US House of Representatives approves $50 billion in social cuts
19 November 2005
In the early hours of Friday morning, the House of Representatives passed a budget reconciliation bill that includes cuts of nearly $50 billion over five years, primarily in social programs for the poor. At the same time, Congress is considering extending tax cuts that overwhelmingly benefit the wealthy in the amount of $60 billion-$70 billion over the same period.
The budget reconciliation bill modifies requirements for mandatory spending programs, in particular, entitlement programs such as Medicaid, Social Security, Food Stamps and Medicare. Unlike the rest of government outlays, known as discretionary spending, which are allocated each year in appropriation bills, spending for these mandatory programs is determined by legal requirements. If the reconciliation bill is signed into law, it will mark the first time since 1997 that entitlement programs have been slashed.
The House passed the bill 217-215 after Republican leaders kept the vote open 25 minutes to drum up sufficient support. It will now go to a House-Senate conference committee, where negotiators from the two chambers will work out a compromise between the House bill and a Senate bill passed earlier this month.
The Senate version includes cuts amounting to $35 billion over five years. While leaving out some of the most egregious cuts in the House version, the Senate bill includes one major provision left out by the House: the opening up of the Alaskan Arctic National Wildlife Refuge (ANWR) for oil exploration.
The compromise will then be subject to a final vote in both chambers before going to President Bush to be signed into law.
Major cuts in the House bill include:
* Cutting Medicaid spending by $11.8 billion. The bill would place new restrictions on the ability of elderly people to transfer assets to relatives so as to become eligible for Medicaid, and would allow states to charge higher premiums and co-payments for emergency room visits and some drugs. It would give states greater discretion to cut services for low-income recipients who earn more than the poverty level, including such services as eye and ear care.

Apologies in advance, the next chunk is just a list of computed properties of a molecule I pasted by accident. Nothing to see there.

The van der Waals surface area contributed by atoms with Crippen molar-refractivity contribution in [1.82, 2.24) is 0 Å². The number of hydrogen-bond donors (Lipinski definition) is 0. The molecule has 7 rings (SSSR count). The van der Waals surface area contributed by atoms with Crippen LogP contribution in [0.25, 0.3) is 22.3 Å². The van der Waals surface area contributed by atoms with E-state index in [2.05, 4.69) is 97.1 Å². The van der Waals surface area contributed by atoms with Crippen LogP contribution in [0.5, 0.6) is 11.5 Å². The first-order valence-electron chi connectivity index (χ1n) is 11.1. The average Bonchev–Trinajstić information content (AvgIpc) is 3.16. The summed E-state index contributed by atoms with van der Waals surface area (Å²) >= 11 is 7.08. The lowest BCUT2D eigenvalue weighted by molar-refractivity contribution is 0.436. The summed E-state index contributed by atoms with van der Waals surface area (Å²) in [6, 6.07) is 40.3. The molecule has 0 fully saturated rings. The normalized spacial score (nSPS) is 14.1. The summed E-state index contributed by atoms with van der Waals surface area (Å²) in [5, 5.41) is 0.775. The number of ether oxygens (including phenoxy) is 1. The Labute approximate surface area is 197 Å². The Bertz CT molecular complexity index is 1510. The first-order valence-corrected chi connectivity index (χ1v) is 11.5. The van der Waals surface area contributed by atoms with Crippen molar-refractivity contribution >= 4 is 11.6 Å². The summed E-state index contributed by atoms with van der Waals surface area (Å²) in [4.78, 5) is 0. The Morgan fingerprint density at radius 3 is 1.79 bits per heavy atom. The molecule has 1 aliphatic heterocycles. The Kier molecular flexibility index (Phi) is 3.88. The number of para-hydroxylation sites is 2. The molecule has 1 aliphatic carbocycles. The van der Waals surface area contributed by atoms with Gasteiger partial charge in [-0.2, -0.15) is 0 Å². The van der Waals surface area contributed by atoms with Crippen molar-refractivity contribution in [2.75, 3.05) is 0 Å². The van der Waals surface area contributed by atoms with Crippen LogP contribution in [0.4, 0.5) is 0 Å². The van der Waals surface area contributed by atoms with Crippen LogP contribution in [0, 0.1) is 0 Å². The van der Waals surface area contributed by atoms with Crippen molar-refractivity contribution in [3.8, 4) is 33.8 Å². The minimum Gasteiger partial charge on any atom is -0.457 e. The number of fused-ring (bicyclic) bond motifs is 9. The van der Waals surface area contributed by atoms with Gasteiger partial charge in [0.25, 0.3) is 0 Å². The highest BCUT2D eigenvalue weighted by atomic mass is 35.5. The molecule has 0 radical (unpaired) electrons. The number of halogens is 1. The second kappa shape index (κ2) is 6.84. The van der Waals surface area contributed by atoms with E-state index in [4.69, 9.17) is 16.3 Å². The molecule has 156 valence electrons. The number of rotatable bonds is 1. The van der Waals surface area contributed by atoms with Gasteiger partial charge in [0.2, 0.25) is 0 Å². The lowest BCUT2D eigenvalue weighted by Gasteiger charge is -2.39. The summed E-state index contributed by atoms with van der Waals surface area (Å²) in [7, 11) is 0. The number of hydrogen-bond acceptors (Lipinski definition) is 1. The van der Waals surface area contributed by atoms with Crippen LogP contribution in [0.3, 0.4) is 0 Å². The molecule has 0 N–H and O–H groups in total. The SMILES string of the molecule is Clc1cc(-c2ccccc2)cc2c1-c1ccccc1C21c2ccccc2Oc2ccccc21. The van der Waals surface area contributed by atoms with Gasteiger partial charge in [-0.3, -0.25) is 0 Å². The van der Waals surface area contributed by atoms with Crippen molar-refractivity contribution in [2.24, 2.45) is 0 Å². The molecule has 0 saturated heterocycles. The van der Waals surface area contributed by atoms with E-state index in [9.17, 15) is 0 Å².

* A $14.3 billion reduction in spending on financial assistance for college students. The bill repeals a previous 6.8 percent cap on interest rates for federal student loans, increasing it to 8.25 percent. One estimate calculates that this would lead to an increase of $5,800 in payments for a college student graduating with a debt load of $17,500. The bill includes other increases in taxes and interest on a variety of loans, as well as a provision to reduce subsidies to lenders.
* Cuts in the Food Stamp program totaling $700 million. The bill would end a provision that automatically enrolls welfare recipients in Food Stamps, denying eligibility to approximately 165,000 people, mainly among the working poor. It would deny Food Stamps to approximately 70,000 legal immigrants by extending the waiting period for eligibility from five to seven years. Since eligibility for Food Stamps automatically gives children access to free school lunches, thousands of students may be stripped of this benefit. This cut will worsen an already growing problem of hunger in the US. An article in the Boston Globe of October 29 noted, “The number of people who are hungry because they cannot afford to buy enough food rose to 38.2 million in 2004, an increase of 7 million in five years. The number represents nearly 12 percent of US households.”
* Other measures include nearly $5 billion in cuts associated with child support enforcement; $577 million in cuts for child welfare programs; a reduction of $732 million in social security income payments, including payments to some disabled people; and more stringent work requirements for welfare eligibility.
House passage of these draconian measures demonstrates the determination of the ruling elite to continue its assault on social programs. Hurricane Katrina, which laid bare the persistence of poverty and the growth of social inequality, as well as the devastating consequences of decades of neglect of the social infrastructure, is being used as an excuse to accelerate the very policies that compounded the disaster.
The position of the Bush administration and the Republican-controlled Congress is that the tens of billions appropriated for immediate hurricane relief and reconstruction in New Orleans and other Gulf Coast areas must be offset by a more determined assault on entitlement programs for working people and the poor. At the same time, there is to be no retreat in providing tax windfalls for big business and the rich.
This was spelled out in a summary of an earlier version of the bill published by the House Budget Committee, which stated that the bill was intended “to provide a down-payment toward hurricane recovery and reconstruction costs” and “begin a longer-term effort at slowing the growth of entitlement spending” and “stimulate reform of entitlement programs, many of which are outdated, inefficient, and excessively costly.”